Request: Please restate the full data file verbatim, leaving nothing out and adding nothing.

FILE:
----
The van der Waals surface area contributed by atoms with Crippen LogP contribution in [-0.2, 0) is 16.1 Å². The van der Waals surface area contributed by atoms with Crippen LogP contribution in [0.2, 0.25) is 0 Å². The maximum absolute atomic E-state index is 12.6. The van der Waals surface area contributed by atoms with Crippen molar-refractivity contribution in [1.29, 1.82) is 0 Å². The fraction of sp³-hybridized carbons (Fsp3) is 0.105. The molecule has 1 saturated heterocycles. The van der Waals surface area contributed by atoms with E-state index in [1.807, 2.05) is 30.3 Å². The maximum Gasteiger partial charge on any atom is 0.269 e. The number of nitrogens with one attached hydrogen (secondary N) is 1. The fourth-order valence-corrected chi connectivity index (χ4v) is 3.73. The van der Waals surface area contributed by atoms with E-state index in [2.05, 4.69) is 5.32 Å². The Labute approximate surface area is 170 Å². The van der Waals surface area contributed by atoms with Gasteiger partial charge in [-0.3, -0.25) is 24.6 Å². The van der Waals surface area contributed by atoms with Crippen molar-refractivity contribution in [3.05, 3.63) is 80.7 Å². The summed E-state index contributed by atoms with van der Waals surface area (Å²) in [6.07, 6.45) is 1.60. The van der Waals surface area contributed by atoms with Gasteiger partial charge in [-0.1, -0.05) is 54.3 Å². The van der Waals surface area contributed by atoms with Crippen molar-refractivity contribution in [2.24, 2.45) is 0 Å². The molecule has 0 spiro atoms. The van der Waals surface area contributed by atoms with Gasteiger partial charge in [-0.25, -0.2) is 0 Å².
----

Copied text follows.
The van der Waals surface area contributed by atoms with Crippen LogP contribution in [-0.2, 0) is 16.1 Å². The van der Waals surface area contributed by atoms with Crippen LogP contribution in [0.2, 0.25) is 0 Å². The maximum absolute atomic E-state index is 12.6. The van der Waals surface area contributed by atoms with Crippen molar-refractivity contribution in [1.29, 1.82) is 0 Å². The fraction of sp³-hybridized carbons (Fsp3) is 0.105. The molecule has 1 saturated heterocycles. The van der Waals surface area contributed by atoms with E-state index in [1.807, 2.05) is 30.3 Å². The maximum Gasteiger partial charge on any atom is 0.269 e. The number of nitrogens with one attached hydrogen (secondary N) is 1. The fourth-order valence-corrected chi connectivity index (χ4v) is 3.73. The van der Waals surface area contributed by atoms with E-state index in [2.05, 4.69) is 5.32 Å². The Labute approximate surface area is 170 Å². The van der Waals surface area contributed by atoms with Gasteiger partial charge in [-0.3, -0.25) is 24.6 Å². The van der Waals surface area contributed by atoms with Crippen molar-refractivity contribution in [3.05, 3.63) is 80.7 Å². The summed E-state index contributed by atoms with van der Waals surface area (Å²) in [6.07, 6.45) is 1.60. The van der Waals surface area contributed by atoms with Gasteiger partial charge in [-0.1, -0.05) is 54.3 Å². The van der Waals surface area contributed by atoms with Crippen molar-refractivity contribution in [2.24, 2.45) is 0 Å². The molecule has 0 spiro atoms. The van der Waals surface area contributed by atoms with Gasteiger partial charge in [-0.25, -0.2) is 0 Å².